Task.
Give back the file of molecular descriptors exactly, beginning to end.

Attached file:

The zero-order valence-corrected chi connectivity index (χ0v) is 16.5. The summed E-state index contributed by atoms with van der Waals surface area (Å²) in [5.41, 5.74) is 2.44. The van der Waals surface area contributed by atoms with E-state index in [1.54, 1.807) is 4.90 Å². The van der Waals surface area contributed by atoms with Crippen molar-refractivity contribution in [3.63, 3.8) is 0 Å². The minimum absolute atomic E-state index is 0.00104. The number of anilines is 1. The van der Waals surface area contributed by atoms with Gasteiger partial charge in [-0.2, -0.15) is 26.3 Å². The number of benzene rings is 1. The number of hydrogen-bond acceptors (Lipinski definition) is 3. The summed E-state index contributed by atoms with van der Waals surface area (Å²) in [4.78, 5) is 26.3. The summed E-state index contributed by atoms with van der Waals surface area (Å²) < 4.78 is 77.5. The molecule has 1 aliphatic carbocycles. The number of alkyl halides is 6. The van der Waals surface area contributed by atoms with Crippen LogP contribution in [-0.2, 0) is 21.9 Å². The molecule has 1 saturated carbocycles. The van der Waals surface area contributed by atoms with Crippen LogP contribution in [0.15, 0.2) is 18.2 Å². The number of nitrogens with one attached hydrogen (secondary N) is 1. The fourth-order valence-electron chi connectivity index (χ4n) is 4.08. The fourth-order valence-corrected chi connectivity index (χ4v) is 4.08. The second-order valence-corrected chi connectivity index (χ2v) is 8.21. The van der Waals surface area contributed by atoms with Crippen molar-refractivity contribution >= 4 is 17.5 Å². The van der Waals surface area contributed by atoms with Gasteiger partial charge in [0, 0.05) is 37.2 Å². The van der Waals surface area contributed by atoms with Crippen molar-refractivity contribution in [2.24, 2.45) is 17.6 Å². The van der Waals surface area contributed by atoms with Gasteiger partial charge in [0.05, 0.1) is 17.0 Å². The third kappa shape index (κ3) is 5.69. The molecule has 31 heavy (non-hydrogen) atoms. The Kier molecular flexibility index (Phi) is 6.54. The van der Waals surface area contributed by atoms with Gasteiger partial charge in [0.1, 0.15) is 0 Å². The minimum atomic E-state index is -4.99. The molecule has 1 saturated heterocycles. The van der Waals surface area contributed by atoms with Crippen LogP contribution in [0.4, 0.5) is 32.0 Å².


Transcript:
The zero-order valence-corrected chi connectivity index (χ0v) is 16.5. The summed E-state index contributed by atoms with van der Waals surface area (Å²) in [5.41, 5.74) is 2.44. The van der Waals surface area contributed by atoms with E-state index in [1.54, 1.807) is 4.90 Å². The van der Waals surface area contributed by atoms with Crippen molar-refractivity contribution in [3.63, 3.8) is 0 Å². The minimum absolute atomic E-state index is 0.00104. The number of anilines is 1. The van der Waals surface area contributed by atoms with Gasteiger partial charge in [-0.2, -0.15) is 26.3 Å². The number of benzene rings is 1. The number of hydrogen-bond acceptors (Lipinski definition) is 3. The summed E-state index contributed by atoms with van der Waals surface area (Å²) in [4.78, 5) is 26.3. The summed E-state index contributed by atoms with van der Waals surface area (Å²) < 4.78 is 77.5. The molecule has 1 aliphatic carbocycles. The number of alkyl halides is 6. The van der Waals surface area contributed by atoms with Crippen LogP contribution in [-0.2, 0) is 21.9 Å². The molecule has 1 saturated carbocycles. The van der Waals surface area contributed by atoms with Crippen LogP contribution in [0.15, 0.2) is 18.2 Å². The number of nitrogens with one attached hydrogen (secondary N) is 1. The fourth-order valence-electron chi connectivity index (χ4n) is 4.08. The fourth-order valence-corrected chi connectivity index (χ4v) is 4.08. The second-order valence-corrected chi connectivity index (χ2v) is 8.21. The van der Waals surface area contributed by atoms with Crippen molar-refractivity contribution >= 4 is 17.5 Å². The van der Waals surface area contributed by atoms with Gasteiger partial charge in [0, 0.05) is 37.2 Å². The van der Waals surface area contributed by atoms with Crippen molar-refractivity contribution in [2.24, 2.45) is 17.6 Å². The van der Waals surface area contributed by atoms with Gasteiger partial charge in [0.05, 0.1) is 17.0 Å². The third kappa shape index (κ3) is 5.69. The molecule has 31 heavy (non-hydrogen) atoms. The Kier molecular flexibility index (Phi) is 6.54. The van der Waals surface area contributed by atoms with Gasteiger partial charge in [0.1, 0.15) is 0 Å². The minimum atomic E-state index is -4.99. The molecule has 1 saturated heterocycles. The van der Waals surface area contributed by atoms with Crippen LogP contribution in [0.4, 0.5) is 32.0 Å².